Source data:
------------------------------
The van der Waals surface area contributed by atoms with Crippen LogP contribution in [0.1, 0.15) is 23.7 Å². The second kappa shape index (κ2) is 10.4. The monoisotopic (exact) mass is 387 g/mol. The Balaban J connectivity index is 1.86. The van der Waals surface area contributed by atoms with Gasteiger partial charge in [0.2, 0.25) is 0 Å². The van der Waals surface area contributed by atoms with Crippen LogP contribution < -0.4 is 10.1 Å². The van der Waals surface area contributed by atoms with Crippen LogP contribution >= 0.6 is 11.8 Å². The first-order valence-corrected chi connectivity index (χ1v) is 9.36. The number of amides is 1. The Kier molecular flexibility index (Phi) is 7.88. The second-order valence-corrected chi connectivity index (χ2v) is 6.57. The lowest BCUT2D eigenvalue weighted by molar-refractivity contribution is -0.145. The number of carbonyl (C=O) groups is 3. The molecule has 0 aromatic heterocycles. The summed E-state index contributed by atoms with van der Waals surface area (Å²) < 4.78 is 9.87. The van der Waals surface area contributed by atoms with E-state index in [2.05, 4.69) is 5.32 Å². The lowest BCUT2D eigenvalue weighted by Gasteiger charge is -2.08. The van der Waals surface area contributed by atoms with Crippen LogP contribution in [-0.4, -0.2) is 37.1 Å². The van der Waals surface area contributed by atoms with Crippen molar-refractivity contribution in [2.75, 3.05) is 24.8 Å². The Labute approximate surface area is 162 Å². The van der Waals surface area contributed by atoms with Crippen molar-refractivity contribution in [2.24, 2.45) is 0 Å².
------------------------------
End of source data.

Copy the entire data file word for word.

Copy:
The van der Waals surface area contributed by atoms with Crippen LogP contribution in [0.1, 0.15) is 23.7 Å². The second kappa shape index (κ2) is 10.4. The monoisotopic (exact) mass is 387 g/mol. The Balaban J connectivity index is 1.86. The van der Waals surface area contributed by atoms with Gasteiger partial charge in [0.2, 0.25) is 0 Å². The van der Waals surface area contributed by atoms with Crippen LogP contribution < -0.4 is 10.1 Å². The van der Waals surface area contributed by atoms with Crippen LogP contribution >= 0.6 is 11.8 Å². The first-order valence-corrected chi connectivity index (χ1v) is 9.36. The number of amides is 1. The Kier molecular flexibility index (Phi) is 7.88. The second-order valence-corrected chi connectivity index (χ2v) is 6.57. The lowest BCUT2D eigenvalue weighted by molar-refractivity contribution is -0.145. The number of carbonyl (C=O) groups is 3. The molecule has 0 aromatic heterocycles. The summed E-state index contributed by atoms with van der Waals surface area (Å²) < 4.78 is 9.87. The van der Waals surface area contributed by atoms with E-state index in [2.05, 4.69) is 5.32 Å². The lowest BCUT2D eigenvalue weighted by Gasteiger charge is -2.08. The van der Waals surface area contributed by atoms with Crippen LogP contribution in [-0.4, -0.2) is 37.1 Å². The van der Waals surface area contributed by atoms with Crippen molar-refractivity contribution in [2.75, 3.05) is 24.8 Å². The Labute approximate surface area is 162 Å². The van der Waals surface area contributed by atoms with Crippen molar-refractivity contribution in [2.24, 2.45) is 0 Å².